# Homework 3: Structured Lists

Due: Friday, October 29 at 23:59

The goal for this assignment is to practice using map and apply.

Use map and apply wherever you can to implement the functions. If you can’t see how to use map or apply, I’ll accept other ways of implementing the functions, but do make an effort to use the higher-order functions.

Your implementations of the following functions should all be placed in a single Racket file named hw3.rkt. The corresponding tests for each function should be in a second Racket file named tests.rkt.

You may use the solution to any exercise as a helper function in subsequent exercises and you may also write stand-alone helper functions.

The start of each file should be

#lang racket
; Your name(s) here.


## Preliminaries

Click on the assignment link. If you’re working with a partner, one partner should create a new team. The second partner should click the link and choose the appropriate team. (Please don’t choose the wrong team, there’s a maximum of two people and if you join the wrong one, you’ll prevent the correct person from joining.)

Once you have accepted the assignment and created/joined a team, you can clone the repository on your computer by following the instruction and begin working. But before you do, read the entire assignment and be sure to check out the expected coding style from the first homework.

Be sure to ask any questions on Piazza.

### Submission

To submit your homework, you must commit and push to GitHub before the deadline.

Your repository should contain the following files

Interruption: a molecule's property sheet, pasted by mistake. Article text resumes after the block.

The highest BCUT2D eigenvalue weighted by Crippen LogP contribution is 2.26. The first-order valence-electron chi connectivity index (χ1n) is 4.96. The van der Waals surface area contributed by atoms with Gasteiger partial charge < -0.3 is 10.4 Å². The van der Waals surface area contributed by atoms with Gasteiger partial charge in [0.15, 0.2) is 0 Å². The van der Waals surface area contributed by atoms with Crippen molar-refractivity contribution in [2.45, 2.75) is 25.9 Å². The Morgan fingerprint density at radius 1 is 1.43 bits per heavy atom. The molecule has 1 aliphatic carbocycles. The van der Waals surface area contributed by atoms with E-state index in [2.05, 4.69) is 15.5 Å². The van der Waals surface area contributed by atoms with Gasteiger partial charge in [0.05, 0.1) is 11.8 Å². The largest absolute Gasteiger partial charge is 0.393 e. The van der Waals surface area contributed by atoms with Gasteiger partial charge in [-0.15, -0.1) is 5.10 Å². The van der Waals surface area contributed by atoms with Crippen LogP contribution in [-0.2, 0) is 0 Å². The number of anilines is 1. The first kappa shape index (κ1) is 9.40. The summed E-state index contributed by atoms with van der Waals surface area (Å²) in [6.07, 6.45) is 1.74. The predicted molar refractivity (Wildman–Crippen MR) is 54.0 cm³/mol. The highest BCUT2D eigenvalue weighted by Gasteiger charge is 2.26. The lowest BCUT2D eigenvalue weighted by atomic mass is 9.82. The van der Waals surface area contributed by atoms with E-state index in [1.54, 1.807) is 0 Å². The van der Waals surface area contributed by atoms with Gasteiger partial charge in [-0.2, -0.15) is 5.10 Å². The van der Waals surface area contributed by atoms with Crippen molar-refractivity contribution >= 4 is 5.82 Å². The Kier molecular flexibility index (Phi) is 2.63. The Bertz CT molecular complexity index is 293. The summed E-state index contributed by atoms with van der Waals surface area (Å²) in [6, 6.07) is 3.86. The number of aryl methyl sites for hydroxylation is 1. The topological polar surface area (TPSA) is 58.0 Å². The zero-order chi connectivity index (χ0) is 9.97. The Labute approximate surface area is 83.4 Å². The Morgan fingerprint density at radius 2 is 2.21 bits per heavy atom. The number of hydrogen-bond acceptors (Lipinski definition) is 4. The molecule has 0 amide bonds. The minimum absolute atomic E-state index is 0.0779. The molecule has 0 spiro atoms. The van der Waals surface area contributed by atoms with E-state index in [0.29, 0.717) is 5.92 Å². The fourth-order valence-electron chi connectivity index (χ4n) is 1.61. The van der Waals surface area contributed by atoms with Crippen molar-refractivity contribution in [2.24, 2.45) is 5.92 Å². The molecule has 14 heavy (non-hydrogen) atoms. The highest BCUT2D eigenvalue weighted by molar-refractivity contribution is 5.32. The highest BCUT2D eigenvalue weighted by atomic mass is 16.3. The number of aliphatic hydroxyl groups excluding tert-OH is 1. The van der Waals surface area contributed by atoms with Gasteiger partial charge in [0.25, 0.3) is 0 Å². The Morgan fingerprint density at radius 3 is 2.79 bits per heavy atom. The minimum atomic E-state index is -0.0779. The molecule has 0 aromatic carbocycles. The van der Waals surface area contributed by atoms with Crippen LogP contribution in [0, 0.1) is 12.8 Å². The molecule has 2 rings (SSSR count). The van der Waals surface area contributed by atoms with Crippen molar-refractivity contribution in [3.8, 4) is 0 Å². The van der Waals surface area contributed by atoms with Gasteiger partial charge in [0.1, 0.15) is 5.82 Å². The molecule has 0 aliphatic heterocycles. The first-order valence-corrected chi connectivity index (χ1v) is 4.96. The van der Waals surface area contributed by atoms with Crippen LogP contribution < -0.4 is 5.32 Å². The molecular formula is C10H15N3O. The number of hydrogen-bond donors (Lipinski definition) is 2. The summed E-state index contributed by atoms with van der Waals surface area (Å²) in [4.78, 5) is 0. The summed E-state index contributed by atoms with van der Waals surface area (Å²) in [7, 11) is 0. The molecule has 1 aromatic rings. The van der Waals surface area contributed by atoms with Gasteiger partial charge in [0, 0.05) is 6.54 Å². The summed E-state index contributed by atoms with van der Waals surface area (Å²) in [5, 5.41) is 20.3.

• hw3.rkt
• tests.rkt

It may also a .gitignore file which tells Git to ignore files matching patterns in your working directory.

Any additional files you have added to your repository should be removed from the main branch. (You’re free to make other branches, if you desire, but make sure main contains the version of the code you want graded.)

Make sure you put your name (and your partner’s name if you’re working with one) as a comment at the top of each file.

## Part 1. Vectors and matrices as lists

For each function, write the function and a test suite and add the test suite to the all-tests test suite. You might want to write the tests first. If you’ve forgotten how to write tests, consult homework 1.

Try to use map and/or apply for each of your solutions. (The procedures are each very short when you do.)

1. Write (firsts lsts) and (rests lsts). For both of these, lsts is a list of lists. (firsts lsts) returns a new list with the first element (the first of each list) of each element of lsts. (rests lsts) returns a new list with the remainder of each list (the rest of each list).
• (firsts '((a b c) (d e f) (g h i))) returns '(a d g)
• (rests '((a b c) (d e f) (g h i))) returns '((b c) (e f) (h i))
2. Write (vec-+ vec1 vec2) where vec1 and vec2 are vectors (lists of numbers) with the same length. This returns the vector containing the sums of the corresponding elements of vec1 and vec2.
• (vec-+ '(1 2 3) '(4 5 6)) returns '(5 7 9)
• (vec-+ empty empty) returns empty
3. Write (dot-product vec1 vec2) where vec1 and vec2 are again vectors with the same length. This returns the dot product of the two vectors. That is, it’s the sum of product of corresponding elements in the two vectors.
• (dot-product '(1 2 3) '(4 5 6)) returns 32 (which is $1\cdot4+2\cdot 5+3\cdot6$)
• (dot-product empty empty) returns 0